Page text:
Yamaguchi & Haddane (2002) made a good investigation about this lion, check it:
“How big was a Barbary lion? The famous French
zoologist Cuvier measured a six-year-old captive-reared male Barbary lion,
which had head and body length of 5 pieds 2 pouces (= c. 1.58 m), tail length c.
66.1 cm, height of forequarters c.
83.6 cm and of hindquarters c.
83.6 cm (Geoffroy-Saint-Hilaire and Cuvier, 1824). This lion was caught in
eastern Algeria in 1795 at about one year old and died at ten years old in the
Jardin des Plantes, Paris. Although the live lion may not have given Cuvier
accurate measurements, the animal seems to have been very small for a male
lion. It is, however, doubtful whether captive Barbary lions, usually captured
as cubs and kept in menageries during the 18th or 19th centuries, attained the
full body size. Cuvier himself referred to undesirable captive conditions at
the menagerie (Geoffroy-Saint-Hilaire and Cuvier, 1824). Cornish (1899)
reported that big cats only lived, on an average, for two years in London Zoo
in the mid-1800s. Gérard (1856) also expressed his concern about the captive
condition of lions at the Jardin des Plantes. On the other hand, he described a
big wild Barbary lion he shot with the comment `This lion, compared to the
finest of those which are exhibited in our menageries, or at the Jardin des
Plantes, was what a horse is to a donkey. . .' There is, however,
no credible record of body measurements of wild Barbary lions. Gérard
(1856) described the size of wild male Barbary lions as c. 2.3 m from the tip of the nose to the root of the tail, which
measured c. 90 cm, and their
weight as c. 270–300 kg. If
this had been true, Barbary lions would indeed have been big amongst lions.
However, the methods of obtaining these measurements (e.g. straight or along
the curve) were not specified, and the accuracy of the measurements themselves
may be questionable, as Gérard made them in the field. Although Pease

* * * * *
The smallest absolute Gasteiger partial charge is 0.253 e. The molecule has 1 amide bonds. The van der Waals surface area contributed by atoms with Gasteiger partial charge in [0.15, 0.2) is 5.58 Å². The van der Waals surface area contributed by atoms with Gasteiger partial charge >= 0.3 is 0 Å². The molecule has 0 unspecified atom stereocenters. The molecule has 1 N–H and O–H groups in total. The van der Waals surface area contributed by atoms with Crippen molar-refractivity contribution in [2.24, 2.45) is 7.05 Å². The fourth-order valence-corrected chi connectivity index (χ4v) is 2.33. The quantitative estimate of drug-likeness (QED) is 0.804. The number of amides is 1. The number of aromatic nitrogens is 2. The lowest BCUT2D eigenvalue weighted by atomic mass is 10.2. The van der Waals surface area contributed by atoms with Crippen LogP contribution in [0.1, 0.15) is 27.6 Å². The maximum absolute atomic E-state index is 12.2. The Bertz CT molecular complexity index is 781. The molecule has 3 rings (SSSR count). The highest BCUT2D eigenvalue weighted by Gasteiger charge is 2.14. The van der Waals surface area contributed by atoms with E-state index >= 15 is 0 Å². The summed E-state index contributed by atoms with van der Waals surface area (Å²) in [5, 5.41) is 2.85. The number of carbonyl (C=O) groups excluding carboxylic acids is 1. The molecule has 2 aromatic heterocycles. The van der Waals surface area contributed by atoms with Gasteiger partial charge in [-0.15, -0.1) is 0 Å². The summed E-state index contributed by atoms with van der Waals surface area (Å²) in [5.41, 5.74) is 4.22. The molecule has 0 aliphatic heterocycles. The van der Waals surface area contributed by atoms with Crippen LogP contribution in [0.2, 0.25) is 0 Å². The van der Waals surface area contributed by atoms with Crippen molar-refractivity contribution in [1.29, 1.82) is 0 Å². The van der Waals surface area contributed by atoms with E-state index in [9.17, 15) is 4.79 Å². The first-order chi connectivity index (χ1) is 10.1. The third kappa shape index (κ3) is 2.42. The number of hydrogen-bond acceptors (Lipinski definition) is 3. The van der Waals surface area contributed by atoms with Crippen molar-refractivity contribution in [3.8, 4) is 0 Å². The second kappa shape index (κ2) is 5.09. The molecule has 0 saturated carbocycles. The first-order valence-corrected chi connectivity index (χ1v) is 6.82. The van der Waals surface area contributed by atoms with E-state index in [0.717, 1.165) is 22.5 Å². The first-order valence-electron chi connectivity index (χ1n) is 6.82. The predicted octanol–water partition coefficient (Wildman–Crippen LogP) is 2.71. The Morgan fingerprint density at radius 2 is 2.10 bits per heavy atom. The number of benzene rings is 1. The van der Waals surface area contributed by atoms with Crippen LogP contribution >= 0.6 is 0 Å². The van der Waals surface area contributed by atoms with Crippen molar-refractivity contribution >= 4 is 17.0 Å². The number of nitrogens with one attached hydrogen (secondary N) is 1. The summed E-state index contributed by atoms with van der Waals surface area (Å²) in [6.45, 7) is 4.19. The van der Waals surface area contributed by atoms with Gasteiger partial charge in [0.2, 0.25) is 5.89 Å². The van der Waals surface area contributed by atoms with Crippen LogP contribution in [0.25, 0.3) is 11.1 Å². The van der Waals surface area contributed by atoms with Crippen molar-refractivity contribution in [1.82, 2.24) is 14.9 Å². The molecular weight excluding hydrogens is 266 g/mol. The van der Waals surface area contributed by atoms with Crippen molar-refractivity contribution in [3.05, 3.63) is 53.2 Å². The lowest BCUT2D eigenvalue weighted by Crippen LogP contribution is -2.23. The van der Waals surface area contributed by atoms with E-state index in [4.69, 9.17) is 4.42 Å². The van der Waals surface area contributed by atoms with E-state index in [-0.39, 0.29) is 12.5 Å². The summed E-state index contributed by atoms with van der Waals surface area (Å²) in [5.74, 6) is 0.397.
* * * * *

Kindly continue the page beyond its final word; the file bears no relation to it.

(1899, 1915) suggested that North African lions might have become very heavy
because they fed on mutton so much, regarding the body length he seems not
to have believed what he himself quoted – an Algerian lion whose head and
body length was c. 2.5 m and
the tail length 75 cm.”
“The largest Barbary lion skull so far measured, which is partly broken,
has an estimated greatest length of c.
360 mm (Mazák, 1970; Yamaguchi, unpublished). Although 360 mm is not small,
big skulls of sub-Saharan lions easily reach a maximum length of over 380 mm,
and some even over 400 mm (Hemmer, 1974; Best, 1981; Yamaguchi, unpublished).
Does this mean Barbary lions were not particularly big? Due to such a small
sample size, we have to wait until more specimens may become available. The big
lion Gérard shot in Algeria was presented to the Duchess of Orléans (Gérard,
1856), but the current whereabouts of this specimen and other wild-shot Barbary
lions which decorated Gérard's Paris residence are not known.”
Conclusion of Yamaguchi: there are no reliable
sizes of wild Barbary lions, nor any weights. Yamaguchi, the “god” of
hard-core-lion-fans presents a good case where he states that there is no
evidence or at least enough specimens to say that this lion was larger than any
other population. In fact, if we follow the new genetic evidence and with the
presented sizes, we can conclude that this lion was of the same size and weight
than modern Indian and West African lions, which incredible, reach the same
sizes despite the large geographical distance.